Last updated March 7, 2024, from Ninoy Aquino Wildlife Park.

"Sometimes, a person reaches a point in their life when it becomes absolutely essential to get the fuck out of the city."
— Becky Chambers, A Psalm for the Wild-Built

It recently struck me that while I identify as an introvert, I am not a homebody.

I am the type to go out of my way to a thoughtfully designed coffee shop, to get joy out of discovering the most cost-effective commute to a new spot in Manila, or, in today's case, to walk for forty minutes from my condo unit to a protected area. I'm writing this under a tree that called to me as I looked for a spot to sit down. I laid my cardigan out on the grass, opened my laptop, and used my tote bag as a pillow while reading the first chapter of Freire's Pedagogy of the Oppressed.

One of the park dogs walks by, looking over at me curiously, while teenage laughter drifts from a table nearby. The sunlight is as gentle as the breeze. What a luxury it is to have space to just be.

I'm here kasi tila pinipiga ko yung utak ko over these past few weeks. Prefacing this by saying I am so grateful to do the work that I do—February was proof that the seeds I've been planting since high school are now bearing fruit. I'm feeling so much more creative and self-assured than when I spent all my evenings training as an athlete. My challenge now is making my growth sustainable. Between academic papers, startup work, and Bisita inquiries, I have been spread thin. I've pulled myself out of the grind culture of sports, but my inner rushedness remains, informing not just my actions in fitness but my work as a technologist, too.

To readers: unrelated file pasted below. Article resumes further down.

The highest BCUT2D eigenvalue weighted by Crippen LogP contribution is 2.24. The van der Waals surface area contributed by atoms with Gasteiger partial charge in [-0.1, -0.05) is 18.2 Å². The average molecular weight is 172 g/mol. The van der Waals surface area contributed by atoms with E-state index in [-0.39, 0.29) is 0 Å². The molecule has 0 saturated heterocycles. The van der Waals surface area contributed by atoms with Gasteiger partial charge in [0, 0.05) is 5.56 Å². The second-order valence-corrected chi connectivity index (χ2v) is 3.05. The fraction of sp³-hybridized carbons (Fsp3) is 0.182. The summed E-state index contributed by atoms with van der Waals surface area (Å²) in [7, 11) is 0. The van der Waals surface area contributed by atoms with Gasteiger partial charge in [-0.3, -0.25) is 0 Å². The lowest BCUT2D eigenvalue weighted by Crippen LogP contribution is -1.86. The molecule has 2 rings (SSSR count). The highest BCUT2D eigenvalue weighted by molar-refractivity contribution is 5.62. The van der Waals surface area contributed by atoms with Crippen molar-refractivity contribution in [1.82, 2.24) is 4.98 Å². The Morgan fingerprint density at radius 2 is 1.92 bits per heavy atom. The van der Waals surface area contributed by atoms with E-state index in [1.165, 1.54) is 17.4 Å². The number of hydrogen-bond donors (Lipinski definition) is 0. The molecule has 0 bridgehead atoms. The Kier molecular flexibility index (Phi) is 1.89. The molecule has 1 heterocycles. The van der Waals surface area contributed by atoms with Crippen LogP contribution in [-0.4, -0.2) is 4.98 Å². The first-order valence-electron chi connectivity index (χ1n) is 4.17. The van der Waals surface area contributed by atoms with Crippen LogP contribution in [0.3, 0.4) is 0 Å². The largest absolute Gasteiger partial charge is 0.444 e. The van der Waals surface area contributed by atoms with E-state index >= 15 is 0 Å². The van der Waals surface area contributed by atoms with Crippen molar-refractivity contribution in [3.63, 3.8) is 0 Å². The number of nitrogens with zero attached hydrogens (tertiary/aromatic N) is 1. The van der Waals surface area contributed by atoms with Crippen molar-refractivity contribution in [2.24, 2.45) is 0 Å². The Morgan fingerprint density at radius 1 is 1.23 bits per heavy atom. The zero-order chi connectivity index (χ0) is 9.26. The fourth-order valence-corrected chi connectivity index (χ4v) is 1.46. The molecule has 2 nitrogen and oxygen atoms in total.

Nature has been a great powerbank and teacher. Sitting here, the urge to do everything and be everything now softens. Nature does not hurry, yet everything is accomplished.

I've been thinking about how so/ul is a convergence point for years of groundwork in my paths in tech, psychology, and philosophy:

  • Engaging with the community at Developh shaped my critical lens towards technology and introduced me to facilitation work, which I'll be doing a lot more of now.
  • Even before I started Bisita, I made an board called towards a soft web design practice. I've been revisiting its contents to prepare for a gathering with our waitlist members on mindfulness and technology.
  • Navigating the huge jump of working at tech startups as an individual contributor, to now leading one—figuring out how to use its tools and logic to subvert an industry that historically ignores spirituality and communal care.
  • Hopping around coffee shops while daydreaming of building my own third space, and now nurturing partnerships with cafés to host our future events at. That's wild.

The opportunities are steadily flowing in, and it's up to me now to manage them so that I don't build my own cage. The last time I was at this park, I spent some time writing out a new definition for success:

Having enough time to work out, read, write, reflect, dream. Time to tend to myself, to do whatever nourishes me in that moment. Being connected to the land, my physical surroundings and community. Doing soul-aligned work that contributes to Filipino well-being. Being fully present with people I love and admire. Constantly learning about myself and others. Building a kinder, more sustainable world.

I think I achieved that vision, at least for today. The trees and the water do not insist that I prove myself; I don't need to strive to be anything more than I am now. It's moments like this when I ask: Could this be enough?


February 2024
January 2024